Specifically, the meeting minutes for May 26, 2022 are found both at the BoardBook site and as a PDF found through at the Archived Minutes link on the website. In both cases, the Consent Calendar refers to an approval of a casework bid and a performance contracting bid “attached to these minutes.” In neither of these sources is there an attachment. Upon request, the FOIA officer provided a link to an alternative version of the minutes which included these attachments. The “Casework Package” was an approval of a $441,377 bid for casework, that is, cabinets and whatnot for the building. The “Performance Contracting” bid said the following:
The program consolidation project at FVEC has energy-saving facets. This allows the school district to explore additional construction methods designed around energy savings, called Performance Contracting. The District will be receiving proposals from Performance Contractors that will provide cost estimates and energy-saving projections for a portion of the work projected for the program consolidation. This will allow the District to make an educated decision on the best method of construction to ensure the program consolidation project is completed on time. The District has received one quote utilizing a purchasing cooperative. Performance contracting will provide another quote for analyses in evaluating the proper construction management method to ensure the project will be completed on time.
The document does not provide any actual bidders or sums bid. Then the “recommended action” which follows is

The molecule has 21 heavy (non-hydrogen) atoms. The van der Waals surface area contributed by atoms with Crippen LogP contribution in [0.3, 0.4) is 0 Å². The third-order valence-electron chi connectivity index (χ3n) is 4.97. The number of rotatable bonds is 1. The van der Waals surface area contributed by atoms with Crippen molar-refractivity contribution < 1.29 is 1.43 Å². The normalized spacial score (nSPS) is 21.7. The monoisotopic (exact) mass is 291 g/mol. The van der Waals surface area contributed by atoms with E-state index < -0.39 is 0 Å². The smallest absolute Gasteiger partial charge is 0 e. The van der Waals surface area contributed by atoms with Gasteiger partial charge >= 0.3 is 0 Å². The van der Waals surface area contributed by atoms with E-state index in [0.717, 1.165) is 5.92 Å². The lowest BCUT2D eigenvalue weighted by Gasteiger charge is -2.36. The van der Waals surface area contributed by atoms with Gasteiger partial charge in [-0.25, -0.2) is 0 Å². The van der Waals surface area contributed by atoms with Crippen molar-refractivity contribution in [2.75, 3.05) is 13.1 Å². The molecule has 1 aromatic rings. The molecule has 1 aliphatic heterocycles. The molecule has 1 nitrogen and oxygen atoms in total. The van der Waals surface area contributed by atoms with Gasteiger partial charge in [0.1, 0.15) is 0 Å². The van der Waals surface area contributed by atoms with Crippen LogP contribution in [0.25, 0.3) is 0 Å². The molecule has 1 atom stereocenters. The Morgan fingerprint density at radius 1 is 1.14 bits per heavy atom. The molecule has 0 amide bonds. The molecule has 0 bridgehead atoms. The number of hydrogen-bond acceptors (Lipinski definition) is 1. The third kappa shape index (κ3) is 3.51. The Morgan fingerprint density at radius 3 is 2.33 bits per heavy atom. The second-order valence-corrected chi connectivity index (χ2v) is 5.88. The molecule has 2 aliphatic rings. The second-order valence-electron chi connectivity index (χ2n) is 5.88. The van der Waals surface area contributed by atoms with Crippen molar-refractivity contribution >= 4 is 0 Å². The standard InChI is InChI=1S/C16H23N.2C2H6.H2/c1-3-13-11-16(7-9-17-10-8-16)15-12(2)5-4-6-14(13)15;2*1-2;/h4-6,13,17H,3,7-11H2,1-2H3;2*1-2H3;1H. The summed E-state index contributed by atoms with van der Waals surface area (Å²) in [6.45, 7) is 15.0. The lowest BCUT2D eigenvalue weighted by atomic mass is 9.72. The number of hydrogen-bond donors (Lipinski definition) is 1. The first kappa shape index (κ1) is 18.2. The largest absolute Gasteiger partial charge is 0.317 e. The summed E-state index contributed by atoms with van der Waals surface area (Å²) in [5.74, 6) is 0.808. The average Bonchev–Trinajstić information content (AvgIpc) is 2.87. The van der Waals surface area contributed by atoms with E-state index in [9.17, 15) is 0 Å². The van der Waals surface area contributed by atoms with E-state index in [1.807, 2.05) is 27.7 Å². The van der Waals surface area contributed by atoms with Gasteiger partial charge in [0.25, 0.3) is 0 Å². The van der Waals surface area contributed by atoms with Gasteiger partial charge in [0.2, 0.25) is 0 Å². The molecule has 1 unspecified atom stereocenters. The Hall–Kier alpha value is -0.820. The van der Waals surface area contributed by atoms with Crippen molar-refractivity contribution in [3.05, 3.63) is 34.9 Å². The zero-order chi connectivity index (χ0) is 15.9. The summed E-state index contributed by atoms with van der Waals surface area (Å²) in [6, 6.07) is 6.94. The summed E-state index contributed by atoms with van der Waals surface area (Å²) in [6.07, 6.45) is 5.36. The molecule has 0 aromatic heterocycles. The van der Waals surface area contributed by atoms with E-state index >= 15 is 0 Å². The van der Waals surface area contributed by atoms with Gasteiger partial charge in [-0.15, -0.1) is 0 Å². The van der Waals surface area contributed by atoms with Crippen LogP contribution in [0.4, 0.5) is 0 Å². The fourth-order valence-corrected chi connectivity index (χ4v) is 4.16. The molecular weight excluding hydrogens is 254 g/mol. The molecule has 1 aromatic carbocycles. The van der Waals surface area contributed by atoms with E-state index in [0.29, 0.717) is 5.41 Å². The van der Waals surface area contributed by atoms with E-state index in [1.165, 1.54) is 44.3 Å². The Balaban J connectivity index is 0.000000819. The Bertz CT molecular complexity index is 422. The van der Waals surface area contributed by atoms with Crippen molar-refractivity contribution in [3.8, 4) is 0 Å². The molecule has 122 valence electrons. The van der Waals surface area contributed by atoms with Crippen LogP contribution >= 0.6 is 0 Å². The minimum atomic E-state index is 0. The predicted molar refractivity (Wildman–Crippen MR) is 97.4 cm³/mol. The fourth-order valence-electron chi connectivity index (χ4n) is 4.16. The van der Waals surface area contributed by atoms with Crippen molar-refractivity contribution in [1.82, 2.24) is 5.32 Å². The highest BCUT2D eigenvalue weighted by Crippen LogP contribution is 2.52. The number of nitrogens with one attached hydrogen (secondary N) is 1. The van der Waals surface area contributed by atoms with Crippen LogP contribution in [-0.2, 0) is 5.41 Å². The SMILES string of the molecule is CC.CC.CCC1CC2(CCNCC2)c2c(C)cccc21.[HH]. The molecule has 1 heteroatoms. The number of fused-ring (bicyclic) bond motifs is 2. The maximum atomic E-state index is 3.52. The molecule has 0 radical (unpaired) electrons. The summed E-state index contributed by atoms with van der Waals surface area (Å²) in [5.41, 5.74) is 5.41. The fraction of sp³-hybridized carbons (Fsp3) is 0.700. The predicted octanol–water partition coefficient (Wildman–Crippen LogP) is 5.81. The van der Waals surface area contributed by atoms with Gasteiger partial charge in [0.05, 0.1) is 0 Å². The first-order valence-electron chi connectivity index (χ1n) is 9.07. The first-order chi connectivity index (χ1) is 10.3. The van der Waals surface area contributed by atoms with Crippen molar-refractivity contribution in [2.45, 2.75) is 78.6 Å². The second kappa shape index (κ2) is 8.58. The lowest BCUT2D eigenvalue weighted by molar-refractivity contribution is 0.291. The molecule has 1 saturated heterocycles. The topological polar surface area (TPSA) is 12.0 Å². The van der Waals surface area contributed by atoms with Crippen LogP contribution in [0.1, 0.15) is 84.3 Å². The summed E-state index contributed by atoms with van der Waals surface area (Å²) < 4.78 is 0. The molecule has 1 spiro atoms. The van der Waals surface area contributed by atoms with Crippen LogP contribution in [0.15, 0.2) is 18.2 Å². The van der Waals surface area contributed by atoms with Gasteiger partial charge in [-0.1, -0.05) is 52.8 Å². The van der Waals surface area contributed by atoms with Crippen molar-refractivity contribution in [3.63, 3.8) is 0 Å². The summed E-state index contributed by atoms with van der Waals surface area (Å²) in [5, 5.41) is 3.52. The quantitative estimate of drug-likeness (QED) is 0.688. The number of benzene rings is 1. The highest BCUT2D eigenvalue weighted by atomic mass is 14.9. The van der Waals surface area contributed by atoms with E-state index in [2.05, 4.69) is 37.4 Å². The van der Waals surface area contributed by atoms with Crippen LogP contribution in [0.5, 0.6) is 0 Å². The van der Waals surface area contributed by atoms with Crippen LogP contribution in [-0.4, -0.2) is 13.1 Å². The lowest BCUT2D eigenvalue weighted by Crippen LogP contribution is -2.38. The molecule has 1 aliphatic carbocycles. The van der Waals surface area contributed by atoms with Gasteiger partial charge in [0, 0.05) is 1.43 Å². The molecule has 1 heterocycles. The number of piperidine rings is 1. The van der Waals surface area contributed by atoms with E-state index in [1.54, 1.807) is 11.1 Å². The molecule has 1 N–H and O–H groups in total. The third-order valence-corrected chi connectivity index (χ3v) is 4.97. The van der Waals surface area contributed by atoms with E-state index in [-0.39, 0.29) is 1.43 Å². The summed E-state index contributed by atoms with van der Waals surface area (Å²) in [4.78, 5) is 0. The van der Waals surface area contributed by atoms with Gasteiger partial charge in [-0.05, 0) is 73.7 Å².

The Board of Education accept the most qualified and comprehensive proposal for the Performance Contracting work at Forest View Educational Center. The proposals will be presented at the Board Meeting as the deadline for submitting proposals is Wednesday, May 25, 2022 at 2:00 p.m. Central.
The Board hereby authorizes its Superintendent or designee to approve and execute contracts on behalf of the Board for services related to the project and to approve and execute change orders.
Subsequently, a bid was received by Allied Facility Partners on May 27 (in other words, one day after the board meeting and two days after the supposed deadline for bids), and this bid was approved on May 31.
The text of this document reads as if the contract in question is for a small piece of the overall project, a component related to energy savings.
In fact, the contract which was signed on May 31 was for $8,200,000, and, according to the contractor’s website, was for the entirety of the project.
Did the language of the board approval document enable the board to meet its legal obligations to approve contracts, literally and narrowly, because of the language authorizing the superintendent to approve the contract? This seems improbable because it would provide such a massive loophole as to allow districts to skirt the key objective of the law in the first place, the open approval of contracts to avoid corruption. It would also be counter to 105 ILCS 5/34-21.3, which reads “The board may delegate to the general superintendent of schools, by resolution, the authority to approve contracts in amounts of $25,000 or less.”
Even assuming for a moment that there was no legal violation, this raises serious concerns. The bidding process is standardized and routine. There should have been no reason for them to need to approve bids with such urgency, for a project that had been so long in the making, as to require a bid approval without the information being made public on, again, an $8.2 million project.